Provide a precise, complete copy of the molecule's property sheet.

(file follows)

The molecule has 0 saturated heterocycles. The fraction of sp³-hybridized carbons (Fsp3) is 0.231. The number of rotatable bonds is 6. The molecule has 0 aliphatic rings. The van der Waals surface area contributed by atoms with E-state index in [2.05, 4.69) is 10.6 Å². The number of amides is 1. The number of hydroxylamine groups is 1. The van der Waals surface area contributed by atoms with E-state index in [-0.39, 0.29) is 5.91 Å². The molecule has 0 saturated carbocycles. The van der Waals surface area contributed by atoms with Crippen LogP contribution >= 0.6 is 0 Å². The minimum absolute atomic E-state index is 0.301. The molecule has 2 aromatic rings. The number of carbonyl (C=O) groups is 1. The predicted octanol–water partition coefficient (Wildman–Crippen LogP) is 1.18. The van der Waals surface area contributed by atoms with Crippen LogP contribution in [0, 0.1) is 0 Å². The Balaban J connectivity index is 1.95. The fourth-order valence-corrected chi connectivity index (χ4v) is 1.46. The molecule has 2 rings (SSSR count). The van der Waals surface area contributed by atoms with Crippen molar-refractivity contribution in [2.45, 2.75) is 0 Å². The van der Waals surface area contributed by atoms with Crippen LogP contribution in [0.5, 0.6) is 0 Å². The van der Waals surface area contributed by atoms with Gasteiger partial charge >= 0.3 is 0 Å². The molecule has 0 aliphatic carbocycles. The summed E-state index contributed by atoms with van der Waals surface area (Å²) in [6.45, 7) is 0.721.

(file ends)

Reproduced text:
The molecule has 0 saturated heterocycles. The fraction of sp³-hybridized carbons (Fsp3) is 0.231. The number of rotatable bonds is 6. The molecule has 0 aliphatic rings. The van der Waals surface area contributed by atoms with E-state index in [2.05, 4.69) is 10.6 Å². The number of amides is 1. The number of hydroxylamine groups is 1. The van der Waals surface area contributed by atoms with E-state index in [-0.39, 0.29) is 5.91 Å². The molecule has 0 saturated carbocycles. The van der Waals surface area contributed by atoms with Crippen LogP contribution >= 0.6 is 0 Å². The minimum absolute atomic E-state index is 0.301. The molecule has 2 aromatic rings. The number of carbonyl (C=O) groups is 1. The predicted octanol–water partition coefficient (Wildman–Crippen LogP) is 1.18. The van der Waals surface area contributed by atoms with Crippen LogP contribution in [0, 0.1) is 0 Å². The Balaban J connectivity index is 1.95. The fourth-order valence-corrected chi connectivity index (χ4v) is 1.46. The molecule has 2 rings (SSSR count). The van der Waals surface area contributed by atoms with Crippen molar-refractivity contribution in [2.45, 2.75) is 0 Å². The van der Waals surface area contributed by atoms with Crippen LogP contribution in [0.5, 0.6) is 0 Å². The van der Waals surface area contributed by atoms with Gasteiger partial charge >= 0.3 is 0 Å². The molecule has 0 aliphatic carbocycles. The summed E-state index contributed by atoms with van der Waals surface area (Å²) in [6.45, 7) is 0.721.